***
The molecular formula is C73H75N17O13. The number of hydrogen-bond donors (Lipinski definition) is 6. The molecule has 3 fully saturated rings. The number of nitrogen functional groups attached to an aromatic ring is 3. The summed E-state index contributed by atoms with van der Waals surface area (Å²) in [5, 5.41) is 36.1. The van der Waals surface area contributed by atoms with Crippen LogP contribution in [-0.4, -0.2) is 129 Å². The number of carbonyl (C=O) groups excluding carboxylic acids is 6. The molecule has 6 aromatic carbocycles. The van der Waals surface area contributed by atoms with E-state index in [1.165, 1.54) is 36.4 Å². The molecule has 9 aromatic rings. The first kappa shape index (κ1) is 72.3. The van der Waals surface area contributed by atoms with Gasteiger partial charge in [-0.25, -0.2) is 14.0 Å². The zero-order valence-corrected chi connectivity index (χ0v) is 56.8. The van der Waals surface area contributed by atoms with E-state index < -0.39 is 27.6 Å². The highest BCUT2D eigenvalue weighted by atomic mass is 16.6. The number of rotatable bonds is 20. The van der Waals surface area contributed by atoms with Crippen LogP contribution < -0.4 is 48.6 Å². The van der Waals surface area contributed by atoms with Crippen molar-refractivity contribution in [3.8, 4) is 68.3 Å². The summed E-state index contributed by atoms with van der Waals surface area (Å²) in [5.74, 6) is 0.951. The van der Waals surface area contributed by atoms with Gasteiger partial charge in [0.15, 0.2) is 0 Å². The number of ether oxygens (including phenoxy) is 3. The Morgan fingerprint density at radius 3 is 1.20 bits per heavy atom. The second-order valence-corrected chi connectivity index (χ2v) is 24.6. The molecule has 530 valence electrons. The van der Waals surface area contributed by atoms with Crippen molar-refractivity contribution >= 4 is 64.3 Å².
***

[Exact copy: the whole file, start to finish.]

The molecular formula is C73H75N17O13. The number of hydrogen-bond donors (Lipinski definition) is 6. The molecule has 3 fully saturated rings. The number of nitrogen functional groups attached to an aromatic ring is 3. The summed E-state index contributed by atoms with van der Waals surface area (Å²) in [5, 5.41) is 36.1. The van der Waals surface area contributed by atoms with Crippen LogP contribution in [-0.4, -0.2) is 129 Å². The number of carbonyl (C=O) groups excluding carboxylic acids is 6. The molecule has 6 aromatic carbocycles. The van der Waals surface area contributed by atoms with E-state index in [1.165, 1.54) is 36.4 Å². The molecule has 9 aromatic rings. The first kappa shape index (κ1) is 72.3. The van der Waals surface area contributed by atoms with Gasteiger partial charge in [-0.25, -0.2) is 14.0 Å². The zero-order valence-corrected chi connectivity index (χ0v) is 56.8. The van der Waals surface area contributed by atoms with E-state index < -0.39 is 27.6 Å². The highest BCUT2D eigenvalue weighted by atomic mass is 16.6. The number of rotatable bonds is 20. The van der Waals surface area contributed by atoms with Crippen LogP contribution < -0.4 is 48.6 Å². The van der Waals surface area contributed by atoms with Crippen molar-refractivity contribution in [3.8, 4) is 68.3 Å². The summed E-state index contributed by atoms with van der Waals surface area (Å²) in [5.74, 6) is 0.951. The van der Waals surface area contributed by atoms with Gasteiger partial charge in [0.15, 0.2) is 0 Å². The number of ether oxygens (including phenoxy) is 3. The Morgan fingerprint density at radius 3 is 1.20 bits per heavy atom. The second-order valence-corrected chi connectivity index (χ2v) is 24.6. The molecule has 530 valence electrons. The van der Waals surface area contributed by atoms with Crippen molar-refractivity contribution >= 4 is 64.3 Å².